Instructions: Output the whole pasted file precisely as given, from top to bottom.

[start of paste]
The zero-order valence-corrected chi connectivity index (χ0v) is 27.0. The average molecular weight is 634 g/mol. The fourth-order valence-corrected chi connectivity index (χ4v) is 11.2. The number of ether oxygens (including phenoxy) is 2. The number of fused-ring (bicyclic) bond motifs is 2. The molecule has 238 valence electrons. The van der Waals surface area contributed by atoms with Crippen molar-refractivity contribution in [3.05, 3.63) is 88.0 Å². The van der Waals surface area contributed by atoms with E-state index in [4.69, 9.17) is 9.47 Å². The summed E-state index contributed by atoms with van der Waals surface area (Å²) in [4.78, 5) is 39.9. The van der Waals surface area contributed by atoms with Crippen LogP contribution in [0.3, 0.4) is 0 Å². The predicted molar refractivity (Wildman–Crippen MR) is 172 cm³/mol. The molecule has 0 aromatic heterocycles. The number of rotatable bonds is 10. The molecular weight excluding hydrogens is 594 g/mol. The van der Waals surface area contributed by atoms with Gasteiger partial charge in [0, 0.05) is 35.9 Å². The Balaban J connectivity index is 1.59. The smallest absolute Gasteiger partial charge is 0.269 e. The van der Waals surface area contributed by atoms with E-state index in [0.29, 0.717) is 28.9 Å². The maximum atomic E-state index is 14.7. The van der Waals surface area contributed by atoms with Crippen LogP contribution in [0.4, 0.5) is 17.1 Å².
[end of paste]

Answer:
The zero-order valence-corrected chi connectivity index (χ0v) is 27.0. The average molecular weight is 634 g/mol. The fourth-order valence-corrected chi connectivity index (χ4v) is 11.2. The number of ether oxygens (including phenoxy) is 2. The number of fused-ring (bicyclic) bond motifs is 2. The molecule has 238 valence electrons. The van der Waals surface area contributed by atoms with Crippen molar-refractivity contribution in [3.05, 3.63) is 88.0 Å². The van der Waals surface area contributed by atoms with E-state index in [4.69, 9.17) is 9.47 Å². The summed E-state index contributed by atoms with van der Waals surface area (Å²) in [4.78, 5) is 39.9. The van der Waals surface area contributed by atoms with Crippen LogP contribution in [0.3, 0.4) is 0 Å². The predicted molar refractivity (Wildman–Crippen MR) is 172 cm³/mol. The molecule has 0 aromatic heterocycles. The number of rotatable bonds is 10. The molecular weight excluding hydrogens is 594 g/mol. The van der Waals surface area contributed by atoms with Gasteiger partial charge in [0, 0.05) is 35.9 Å². The Balaban J connectivity index is 1.59. The smallest absolute Gasteiger partial charge is 0.269 e. The van der Waals surface area contributed by atoms with E-state index in [0.29, 0.717) is 28.9 Å². The maximum atomic E-state index is 14.7. The van der Waals surface area contributed by atoms with Crippen LogP contribution in [0.4, 0.5) is 17.1 Å².